Michael St. John
Cynthia Broan Gallery
23 East 73 Street, New York
In the mid-Nineteenth Century, the French poet and art critic Charles Baudelaire published his famous essay, The Painter of Modern Life. He proposed a new model of the artist as an individual who was simultaneously immersed in and detached from the miasma of contemporary urban life. In our time, Baudelaire’s concept is pervasive. It is particularly noticeable among the many artists, whether they are aware of him or not, who make work that has a critical or empathic relationship to our common commercial culture. Michael St. John, a mid-career artist and denizen of midtown Manhattan, is an interesting contemporary manifestation of this formula.
His current show has eight of his own recent works plus 10 contributions by other artist friends. The announcement card consists of a bushy-haired-and-bearded color portrait of him at 19 with the words “I’m a child of divorce. Gimme a break” emblazoned across it, a verbal appropriation from a T-shirt, most likely. He moved to NYC in the very early seventies where he hung out, went to galleries and clubs and took a few art courses. He spent his years “just observing” he states, and his work surfaced in the gallery system when he was older than many of his contemporaries. This is relevant to Baudelaire’s model artist, who desired anonymity, though he was a “Man of the World” who derived his artistic experiences outside of the academy. St. John has become an important teacher and independent curator, but he has not been fresh-squeezed from the Yale-Columbia-UCLA fine arts graduate program pipeline.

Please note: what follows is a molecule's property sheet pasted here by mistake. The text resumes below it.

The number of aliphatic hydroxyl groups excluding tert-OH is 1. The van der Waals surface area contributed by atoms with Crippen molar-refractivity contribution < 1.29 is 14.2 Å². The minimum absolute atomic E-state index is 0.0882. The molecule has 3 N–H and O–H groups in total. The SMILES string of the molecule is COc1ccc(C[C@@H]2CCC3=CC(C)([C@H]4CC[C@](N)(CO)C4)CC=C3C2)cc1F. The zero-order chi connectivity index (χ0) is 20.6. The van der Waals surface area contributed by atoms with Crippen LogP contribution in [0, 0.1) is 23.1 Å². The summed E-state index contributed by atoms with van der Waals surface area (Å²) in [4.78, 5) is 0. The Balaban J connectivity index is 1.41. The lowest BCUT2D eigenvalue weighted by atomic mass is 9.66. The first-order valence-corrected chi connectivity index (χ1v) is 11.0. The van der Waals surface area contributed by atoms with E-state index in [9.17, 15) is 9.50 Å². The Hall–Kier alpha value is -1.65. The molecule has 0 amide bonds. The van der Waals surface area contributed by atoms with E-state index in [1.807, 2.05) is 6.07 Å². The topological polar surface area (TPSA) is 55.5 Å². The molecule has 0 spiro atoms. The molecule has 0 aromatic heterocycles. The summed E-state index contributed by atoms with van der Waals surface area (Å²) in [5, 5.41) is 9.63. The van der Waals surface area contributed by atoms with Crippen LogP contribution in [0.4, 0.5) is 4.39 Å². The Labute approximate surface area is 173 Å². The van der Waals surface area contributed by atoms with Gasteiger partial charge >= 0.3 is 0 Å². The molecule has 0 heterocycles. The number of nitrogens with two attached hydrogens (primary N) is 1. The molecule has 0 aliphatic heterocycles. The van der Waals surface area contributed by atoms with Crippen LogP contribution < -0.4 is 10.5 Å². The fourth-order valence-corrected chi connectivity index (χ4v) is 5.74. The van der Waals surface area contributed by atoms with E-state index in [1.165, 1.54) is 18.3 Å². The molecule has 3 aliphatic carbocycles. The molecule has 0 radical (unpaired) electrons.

Baudelaire’s ideal artist was a flaneur or stroller, and most of St John’s work recreates a stroll through his local neighborhood, Times Square, which serves him well as an intense physical duplication of our contemporary environment of televised and virtual signage and display. The paintings are festooned, to the point of being clogged, with imagery from advertising, pornography, photojournalism and the artist’s personal history. To St. John, all these worlds are homogeneous. Most of his works contain real objects as well, and the show also has some of his sculptures, which are derived from everything from sneaker logos to imagery from recently famous paintings.
The work performs a soulful, delirious recapitulation of the constant forced imagery, the manipulations by every product and opinion vying for one’s attention, the restless false eagerness of mass media that accompanies what intimacy is available in our day-to day existence. Baudelaire’s flaneur was an empathetic character who loved crowds, and it follows that St. John would mount other works among his own, as if to indicate that he sees art-making as a social activity: his work communicates alongside other works doing the same. In his life as well as his art, St. John appears to hit all the marks, at least according to one important standard of measurement.